The first few days after I was diagnosed I thought to myself, “Ok, cancer… I might be able to squeeze you in around the edges.” As if cancer was like taking on a new activity—volunteering to help with Girl Scouts or making room for an exercise class. Maybe I was bargaining with cancer, “If I agree to let you take some of my fringe hours will you leave the rest of my life alone?”
I quickly realized that you don’t ‘make room for cancer’…at least not at first. The losses began to mount as my independence shrank—asking for help has been one of the hardest parts.
– “Could you come help with our girls this afternoon, I have an appointment?”
– “I’m going to have surgery, could you fly/drive down and stay with us?”
– “Sorry Sweet Pea you’re going to have to jump into the car on your own, mama can’t lift you today.”
– “Jeremy, my muscles keep spasming where I had the surgery” whispered in the middle of the night through tears.
– “Could you please supervise my intern? …I don’t have the bandwidth in my schedule right now.”
This journey has caused me to wonder even more about the aching of my own heart, the suffering that I’ve borne witness to as a psychologist, and the pain of this whole weary and groaning world.
“My dear, I’m seldom sure of anything. Life at best is a precarious business, and we aren’t told that difficult or painful things won’t happen, just that it matters. It matters not just to us but to the entire universe.”
I read that quote just prior my diagnosis and it came back to me right after. This pain, all our pain, it matters. Oh, it matters, it matters, it matters.
It matters because the painful things (both mental and physical) are not neutral, they change us. Suffering rearranges our hearts whether we want it to or not—whether we recognize it or not. It will change the way we see ourselves and the world.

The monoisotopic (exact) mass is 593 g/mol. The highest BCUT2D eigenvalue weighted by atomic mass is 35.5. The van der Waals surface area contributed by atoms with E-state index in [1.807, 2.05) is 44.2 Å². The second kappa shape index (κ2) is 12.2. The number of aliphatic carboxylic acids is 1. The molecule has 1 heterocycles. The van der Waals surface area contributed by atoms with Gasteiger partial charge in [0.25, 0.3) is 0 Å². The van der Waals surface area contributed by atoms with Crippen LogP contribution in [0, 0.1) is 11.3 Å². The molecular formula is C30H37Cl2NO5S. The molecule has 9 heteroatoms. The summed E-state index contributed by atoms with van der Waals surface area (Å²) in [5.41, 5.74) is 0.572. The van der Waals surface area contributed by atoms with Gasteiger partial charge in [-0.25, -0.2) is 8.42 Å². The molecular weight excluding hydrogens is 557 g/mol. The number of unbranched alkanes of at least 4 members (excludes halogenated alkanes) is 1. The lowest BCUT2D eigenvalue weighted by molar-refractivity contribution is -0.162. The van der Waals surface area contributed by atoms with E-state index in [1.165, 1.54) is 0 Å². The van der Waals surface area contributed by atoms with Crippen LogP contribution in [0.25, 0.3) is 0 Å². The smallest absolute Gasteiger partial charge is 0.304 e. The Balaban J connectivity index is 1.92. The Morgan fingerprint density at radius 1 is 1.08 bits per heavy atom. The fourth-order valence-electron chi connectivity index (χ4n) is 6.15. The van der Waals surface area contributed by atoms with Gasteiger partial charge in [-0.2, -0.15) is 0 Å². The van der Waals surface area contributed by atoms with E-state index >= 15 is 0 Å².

Slowing down to let suffering matter is scary. These days, I can sometimes feel the choice: I realize that I’m not going to be able to continue life as I knew it—part of me wants to cry and another part wants to run, to move so fast that maybe I won’t feel it.
We worry that our hearts can’t hold it all… and truly they can’t. We peek over the edge of acknowledgement and think, “If I let this pain out of my mouth: I might start to cry and never stop; I might look weak; I might explode; I might never come back.”
Scary as it is to go there, I have come to be believe that if we try to block pain, numb or distract it away, we begin to harden and then there are places we can’t go—with ourselves and with others.
But if we let our hearts break, crack right open, eventually — and with care and nurture — they grow. We are somehow given passage to new places in our own soul and possibly those of others too. I am testing this again.
Words of a father who lost his son come to mind:
“I shall look at the world through tears. Perhaps I shall see things that, dry-eyed, I could not see.”
Pain often needs many safe hands to hold it well. Holding even some pain means we must soften into vulnerability. A vulnerability that lets the pain in, sits in the tension of not knowing how it’s going to turn out, and decides to stay with it anyway.
So we honor and memorialize things for ourselves and for others. I’ve been taking pictures of the ways that cancer is changing things, both the good and the hard. Snapping photos with my cell phone as a way of tangibly telling the story, nodding to myself, “yes, it matters.”
Snap: that medical form when I checked the box indicating my history with cancer for the first time
Snap: a sparrow that reminds me that even she does not fall without notice
Snap: the steaming glass pot on the stove, as I try to become a tea drinker
Snap: My FMLA paperwork
Snap: My yoga mat with the Christmas tree behind it, returning again to this practice
Snap: Our girls dancing in the kitchen celebrating a Tuesday night for no other reason than joy
Snap: The bottle of Tamoxifen in my medicine cabinet
Snap, Snap, Snap…
We check in. We keep time with one another. Community comes close and with arms, ears, tears, texts, affirming in a million different ways, “yes it matters.”
When we let pain matter, there are bits of gold to be found, gifts that are often buried in the grief itself. Let’s let it matter, in ways both big and small.